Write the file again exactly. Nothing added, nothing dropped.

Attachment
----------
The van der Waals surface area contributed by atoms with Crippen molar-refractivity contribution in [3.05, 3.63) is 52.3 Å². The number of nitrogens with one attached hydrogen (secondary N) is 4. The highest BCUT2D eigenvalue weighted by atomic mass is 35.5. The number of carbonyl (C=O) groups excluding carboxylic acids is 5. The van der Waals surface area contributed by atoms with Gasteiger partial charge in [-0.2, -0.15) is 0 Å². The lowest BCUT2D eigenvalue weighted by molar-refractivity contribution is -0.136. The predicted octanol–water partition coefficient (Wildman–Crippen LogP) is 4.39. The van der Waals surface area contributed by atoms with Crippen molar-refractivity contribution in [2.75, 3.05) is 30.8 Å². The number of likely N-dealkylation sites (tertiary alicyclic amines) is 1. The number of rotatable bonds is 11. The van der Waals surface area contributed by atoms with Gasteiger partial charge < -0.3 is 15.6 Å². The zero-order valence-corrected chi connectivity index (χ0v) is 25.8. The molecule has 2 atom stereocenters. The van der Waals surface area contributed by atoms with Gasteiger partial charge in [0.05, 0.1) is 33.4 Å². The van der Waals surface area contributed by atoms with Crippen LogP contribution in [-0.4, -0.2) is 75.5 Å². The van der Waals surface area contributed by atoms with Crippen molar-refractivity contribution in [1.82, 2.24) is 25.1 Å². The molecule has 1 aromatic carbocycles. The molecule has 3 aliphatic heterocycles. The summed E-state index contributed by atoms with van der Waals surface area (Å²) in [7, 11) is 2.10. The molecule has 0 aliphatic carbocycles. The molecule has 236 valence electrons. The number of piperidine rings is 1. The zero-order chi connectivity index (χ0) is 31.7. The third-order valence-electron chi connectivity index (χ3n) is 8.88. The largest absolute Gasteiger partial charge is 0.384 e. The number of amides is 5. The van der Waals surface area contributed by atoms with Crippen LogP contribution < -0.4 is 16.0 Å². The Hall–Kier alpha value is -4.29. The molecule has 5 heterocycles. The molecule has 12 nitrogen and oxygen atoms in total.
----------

The van der Waals surface area contributed by atoms with Crippen molar-refractivity contribution in [3.05, 3.63) is 52.3 Å². The number of nitrogens with one attached hydrogen (secondary N) is 4. The highest BCUT2D eigenvalue weighted by atomic mass is 35.5. The number of carbonyl (C=O) groups excluding carboxylic acids is 5. The van der Waals surface area contributed by atoms with Gasteiger partial charge in [-0.2, -0.15) is 0 Å². The lowest BCUT2D eigenvalue weighted by molar-refractivity contribution is -0.136. The predicted octanol–water partition coefficient (Wildman–Crippen LogP) is 4.39. The van der Waals surface area contributed by atoms with Crippen molar-refractivity contribution in [2.75, 3.05) is 30.8 Å². The number of likely N-dealkylation sites (tertiary alicyclic amines) is 1. The number of rotatable bonds is 11. The van der Waals surface area contributed by atoms with Gasteiger partial charge < -0.3 is 15.6 Å². The zero-order valence-corrected chi connectivity index (χ0v) is 25.8. The molecule has 2 atom stereocenters. The van der Waals surface area contributed by atoms with Gasteiger partial charge in [0.05, 0.1) is 33.4 Å². The van der Waals surface area contributed by atoms with Crippen LogP contribution in [-0.4, -0.2) is 75.5 Å². The van der Waals surface area contributed by atoms with Crippen molar-refractivity contribution in [1.82, 2.24) is 25.1 Å². The molecule has 1 aromatic carbocycles. The molecule has 3 aliphatic heterocycles. The summed E-state index contributed by atoms with van der Waals surface area (Å²) in [7, 11) is 2.10. The molecule has 0 aliphatic carbocycles. The molecule has 236 valence electrons. The number of piperidine rings is 1. The zero-order chi connectivity index (χ0) is 31.7. The third-order valence-electron chi connectivity index (χ3n) is 8.88. The largest absolute Gasteiger partial charge is 0.384 e. The number of amides is 5. The van der Waals surface area contributed by atoms with Crippen LogP contribution < -0.4 is 16.0 Å². The Hall–Kier alpha value is -4.29. The molecule has 5 heterocycles. The molecule has 12 nitrogen and oxygen atoms in total.